You could spend the rest of your lifting days doing just the basics over and over again, but don't expect your physique or your strength to make much progress. Training at the intermediate level requires making a conscious decision to increase your efforts in the gym. It also means changing the way you approach training frequency and expanding on your staple exercises.

Here are three of the most important lessons you'll need to learn—and practice—as an intermediate lifter looking to make further gains.

Lesson 1: Add Volume, Cut Frequency

Many starter programs are centered around learning basic movement patterns and repeating them over and over again until they become second nature. But then your body adapts to them—initially through motor learning as you become more coordinated, and later through actual gains in muscle size and strength. If you want to progress, you need to increase the amount of targeted work you do on each muscle group.

As a beginner, you might have done 1-2 chest exercises. As an intermediate, you need to up the ante, and one way is by adding another 1-2 movements that work your pecs from different angles. If your routine already includes bench presses to target your middle pecs, add incline presses to better hit your uppers. The added volume allows you to work the chest musculature more fully, giving you better overall development.

3 Lessons Every Intermediate Lifter Should Learn

Adding sets with more exercises increases your volume (a factor that's directly linked to muscle growth), but it also lengthens your workout. If you double the number of exercises you do, you've nearly doubled your time in the gym. And the extra work leads to greater next-day muscle soreness, meaning it will take you longer to recover.

The solution? As you increase volume, decrease your frequency. Instead of doing a full-body workout three times a week, try splitting it into upper body and lower body, or into separate muscle groups. Workouts can even be split into muscles that "push" (shoulders, chest, and triceps), muscles that "pull" (back and biceps), and legs.

This lets you hit each body part twice a week or every four days, which allows you to do more work on each muscle group—without extending your daily gym time—though it will likely require more trips to the gym each week.

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Lesson 2: Learn Variations of Your Favorite Exercises

Beginners practice basic movement patterns that build muscle and strength. But as you advance, you expand that universe by learning how to use a greater variety of equipment, which gives you an opportunity to build more muscle.

For instance, you may have learned how to do biceps curls standing with an EZ-bar, but you can also do curls with a barbell. And by slightly changing how (overhand, underhand) and where (inside or outside your shoulders) you grip the bar, you can slightly alter the muscle-recruitment pattern, which can lead to more muscle growth.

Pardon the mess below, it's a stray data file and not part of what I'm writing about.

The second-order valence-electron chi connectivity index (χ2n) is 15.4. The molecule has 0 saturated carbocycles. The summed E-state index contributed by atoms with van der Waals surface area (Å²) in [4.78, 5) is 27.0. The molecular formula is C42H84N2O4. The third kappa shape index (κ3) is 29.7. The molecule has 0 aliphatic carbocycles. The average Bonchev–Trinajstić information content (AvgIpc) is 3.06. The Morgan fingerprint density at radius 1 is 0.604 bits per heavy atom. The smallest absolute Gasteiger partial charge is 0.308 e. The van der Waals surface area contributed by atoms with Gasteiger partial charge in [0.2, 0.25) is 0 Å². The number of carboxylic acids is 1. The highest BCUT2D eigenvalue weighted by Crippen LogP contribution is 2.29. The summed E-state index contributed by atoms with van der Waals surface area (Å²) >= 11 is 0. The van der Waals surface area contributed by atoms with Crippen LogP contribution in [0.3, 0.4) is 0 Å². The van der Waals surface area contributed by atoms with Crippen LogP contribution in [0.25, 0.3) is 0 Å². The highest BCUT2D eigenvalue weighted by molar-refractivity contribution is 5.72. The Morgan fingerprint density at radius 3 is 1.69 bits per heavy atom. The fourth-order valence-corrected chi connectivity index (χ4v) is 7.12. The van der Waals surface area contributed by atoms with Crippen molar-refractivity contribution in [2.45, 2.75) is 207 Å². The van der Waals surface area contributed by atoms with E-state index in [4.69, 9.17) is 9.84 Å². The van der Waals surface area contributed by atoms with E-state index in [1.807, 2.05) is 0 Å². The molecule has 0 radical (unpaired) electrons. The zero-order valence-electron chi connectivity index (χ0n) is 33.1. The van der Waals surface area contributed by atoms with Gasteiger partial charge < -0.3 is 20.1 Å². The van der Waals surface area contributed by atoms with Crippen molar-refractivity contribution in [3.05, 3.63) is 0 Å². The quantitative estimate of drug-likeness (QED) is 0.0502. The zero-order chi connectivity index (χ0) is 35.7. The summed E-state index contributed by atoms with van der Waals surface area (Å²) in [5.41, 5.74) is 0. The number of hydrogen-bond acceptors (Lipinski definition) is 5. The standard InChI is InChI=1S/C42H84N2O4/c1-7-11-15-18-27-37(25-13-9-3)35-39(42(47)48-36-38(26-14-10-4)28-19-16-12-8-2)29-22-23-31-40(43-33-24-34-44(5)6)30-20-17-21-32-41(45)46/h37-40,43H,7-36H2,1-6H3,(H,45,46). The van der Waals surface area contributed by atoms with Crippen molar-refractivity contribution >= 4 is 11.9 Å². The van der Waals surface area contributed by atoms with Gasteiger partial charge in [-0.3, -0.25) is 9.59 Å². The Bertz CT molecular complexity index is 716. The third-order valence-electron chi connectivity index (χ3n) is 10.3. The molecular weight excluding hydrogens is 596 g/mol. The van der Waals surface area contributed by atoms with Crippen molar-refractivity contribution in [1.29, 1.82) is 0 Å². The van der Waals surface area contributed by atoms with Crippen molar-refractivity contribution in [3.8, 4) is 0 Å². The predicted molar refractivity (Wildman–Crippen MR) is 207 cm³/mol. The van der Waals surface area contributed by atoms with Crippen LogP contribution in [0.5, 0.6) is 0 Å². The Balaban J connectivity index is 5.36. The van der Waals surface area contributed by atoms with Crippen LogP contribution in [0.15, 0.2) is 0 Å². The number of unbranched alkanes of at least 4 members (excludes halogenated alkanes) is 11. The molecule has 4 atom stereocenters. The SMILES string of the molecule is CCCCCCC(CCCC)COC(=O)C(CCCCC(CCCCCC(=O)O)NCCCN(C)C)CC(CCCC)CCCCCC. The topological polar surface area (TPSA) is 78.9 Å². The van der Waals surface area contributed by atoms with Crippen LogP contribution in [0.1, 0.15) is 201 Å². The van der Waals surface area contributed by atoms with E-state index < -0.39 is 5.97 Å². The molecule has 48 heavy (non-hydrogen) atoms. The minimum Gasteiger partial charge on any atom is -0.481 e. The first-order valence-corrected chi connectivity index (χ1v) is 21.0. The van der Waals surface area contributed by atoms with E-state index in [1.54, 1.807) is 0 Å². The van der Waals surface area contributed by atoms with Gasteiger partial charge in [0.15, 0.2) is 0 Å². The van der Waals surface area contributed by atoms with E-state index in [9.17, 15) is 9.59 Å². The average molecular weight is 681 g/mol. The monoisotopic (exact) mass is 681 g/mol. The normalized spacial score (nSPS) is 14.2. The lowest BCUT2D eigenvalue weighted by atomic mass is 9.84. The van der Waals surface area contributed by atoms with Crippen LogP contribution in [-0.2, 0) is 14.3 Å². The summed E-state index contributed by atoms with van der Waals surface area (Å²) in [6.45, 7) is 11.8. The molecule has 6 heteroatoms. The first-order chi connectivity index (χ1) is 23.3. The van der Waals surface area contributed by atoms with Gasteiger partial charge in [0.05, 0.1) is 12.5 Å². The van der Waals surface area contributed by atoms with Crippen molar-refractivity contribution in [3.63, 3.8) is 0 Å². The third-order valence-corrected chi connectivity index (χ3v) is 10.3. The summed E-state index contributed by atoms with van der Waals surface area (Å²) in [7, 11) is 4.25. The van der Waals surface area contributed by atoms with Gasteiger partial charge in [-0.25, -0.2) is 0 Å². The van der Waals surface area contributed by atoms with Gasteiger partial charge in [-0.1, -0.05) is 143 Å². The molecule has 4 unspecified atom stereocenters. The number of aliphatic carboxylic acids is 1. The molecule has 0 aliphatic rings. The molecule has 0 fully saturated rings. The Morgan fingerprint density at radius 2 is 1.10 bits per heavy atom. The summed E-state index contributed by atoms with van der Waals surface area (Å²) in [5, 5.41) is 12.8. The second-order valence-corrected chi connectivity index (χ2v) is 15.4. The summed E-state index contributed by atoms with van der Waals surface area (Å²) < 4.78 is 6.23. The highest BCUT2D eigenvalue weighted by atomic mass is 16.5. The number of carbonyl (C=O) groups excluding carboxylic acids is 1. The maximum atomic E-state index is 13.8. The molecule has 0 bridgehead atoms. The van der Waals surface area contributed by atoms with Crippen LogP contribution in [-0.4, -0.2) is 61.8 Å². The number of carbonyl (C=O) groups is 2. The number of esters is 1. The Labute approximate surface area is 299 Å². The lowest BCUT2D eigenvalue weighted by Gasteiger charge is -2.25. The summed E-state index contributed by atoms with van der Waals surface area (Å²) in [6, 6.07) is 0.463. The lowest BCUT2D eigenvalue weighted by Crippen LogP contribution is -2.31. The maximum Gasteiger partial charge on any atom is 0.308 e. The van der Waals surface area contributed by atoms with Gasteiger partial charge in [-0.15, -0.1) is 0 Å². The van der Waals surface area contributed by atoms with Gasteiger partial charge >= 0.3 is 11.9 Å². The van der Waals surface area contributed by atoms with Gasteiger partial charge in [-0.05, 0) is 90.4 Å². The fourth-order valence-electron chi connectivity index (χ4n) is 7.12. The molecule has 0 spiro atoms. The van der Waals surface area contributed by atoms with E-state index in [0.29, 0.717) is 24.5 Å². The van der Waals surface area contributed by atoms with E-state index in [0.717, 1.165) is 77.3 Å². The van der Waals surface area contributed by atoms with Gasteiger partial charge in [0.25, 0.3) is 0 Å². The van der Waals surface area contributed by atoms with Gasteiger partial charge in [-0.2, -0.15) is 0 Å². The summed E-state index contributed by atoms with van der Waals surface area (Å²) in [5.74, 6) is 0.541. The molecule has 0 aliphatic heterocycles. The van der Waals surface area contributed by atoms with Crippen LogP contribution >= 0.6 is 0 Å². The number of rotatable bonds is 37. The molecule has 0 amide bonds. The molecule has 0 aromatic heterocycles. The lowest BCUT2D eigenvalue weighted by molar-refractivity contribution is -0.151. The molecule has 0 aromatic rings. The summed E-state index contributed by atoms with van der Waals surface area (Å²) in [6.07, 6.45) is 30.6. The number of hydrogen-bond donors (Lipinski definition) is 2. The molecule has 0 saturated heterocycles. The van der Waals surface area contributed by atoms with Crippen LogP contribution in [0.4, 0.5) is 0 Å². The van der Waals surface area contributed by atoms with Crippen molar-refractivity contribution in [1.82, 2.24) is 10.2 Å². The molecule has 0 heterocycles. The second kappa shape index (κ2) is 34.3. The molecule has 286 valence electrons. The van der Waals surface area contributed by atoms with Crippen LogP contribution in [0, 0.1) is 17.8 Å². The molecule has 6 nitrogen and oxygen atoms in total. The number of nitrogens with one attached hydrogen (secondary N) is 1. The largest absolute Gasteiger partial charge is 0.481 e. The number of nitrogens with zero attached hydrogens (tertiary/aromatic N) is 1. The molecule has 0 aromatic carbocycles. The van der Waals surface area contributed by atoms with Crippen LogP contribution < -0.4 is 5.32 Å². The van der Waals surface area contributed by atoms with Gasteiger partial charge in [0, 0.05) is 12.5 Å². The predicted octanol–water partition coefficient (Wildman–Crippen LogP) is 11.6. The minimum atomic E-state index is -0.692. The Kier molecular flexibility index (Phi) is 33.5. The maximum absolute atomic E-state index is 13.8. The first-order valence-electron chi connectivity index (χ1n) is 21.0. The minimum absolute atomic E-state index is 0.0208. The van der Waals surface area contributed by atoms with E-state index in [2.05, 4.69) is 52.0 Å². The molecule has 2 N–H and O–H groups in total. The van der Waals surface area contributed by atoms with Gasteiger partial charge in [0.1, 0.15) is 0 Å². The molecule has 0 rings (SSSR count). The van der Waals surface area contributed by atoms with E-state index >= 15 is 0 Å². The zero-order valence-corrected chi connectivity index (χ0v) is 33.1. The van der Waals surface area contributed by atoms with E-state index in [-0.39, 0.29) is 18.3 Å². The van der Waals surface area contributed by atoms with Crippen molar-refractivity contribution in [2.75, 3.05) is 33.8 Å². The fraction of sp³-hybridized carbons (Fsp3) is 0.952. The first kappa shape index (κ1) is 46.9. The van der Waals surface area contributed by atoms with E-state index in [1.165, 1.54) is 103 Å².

Like many other exercises, curls can also be done with dumbbells, which affords greater freedom around the shoulder joint. Doing them with a cable allows you to vary the angle of pull on the muscle, depending on where the pulley is set. You can also do them either seated or standing, or do them one arm at a time instead of both.

Some types of curls can also be done on machines. Here the movement pathway is controlled. Since brands of machines offer their own advantages, using more than one machine can also offer variety.

Each type of equipment has unique advantages and disadvantages, so you'll want to eventually find ways to include all the equipment you have access to in your training. Learning how to do an exercise multiple ways allows for better overall muscular development. It can also be helpful on those days when the gym is crowded and a bunch of people are using the equipment you need. Rather than wait, simply try an alternate move and your workout is back on track.

Lesson 3: Keep Challenging Yourself

You know all those sensational gains you quickly made as a beginner? As you may have noticed, gains in size and strength become increasingly difficult to achieve the longer you train. That's all according to plan—nature's plan, that is. As you challenge your body in the gym, muscles become bigger and stronger to meet that challenge. Growth of fast-twitch muscle fibers make doing that same task easier in the future.

3 Lessons Every Intermediate Lifter Should Learn

But if you want to continue to increase muscle mass and strength, you have to keep raising the bar through the principle of progressive overload. The idea behind progressive overload is to never get too comfortable with your training.

If you've stopped seeing gains, it may be time to change up your workout. Start by switching up the exercises you do or the order you do them in. You can also manipulate volume, load, rest periods, intensity techniques, or even the arrangement of your training split.

As a rule, changing up your workout every six weeks or so can help you keep building muscle, strength, and endurance. It also helps keep your workout and your attitude fresh.

About the Author

Bill Geiger

Bill Geiger

Bill Geiger, MA, has served as a senior content editor for and group editorial director with MuscleMag and Reps magazines.

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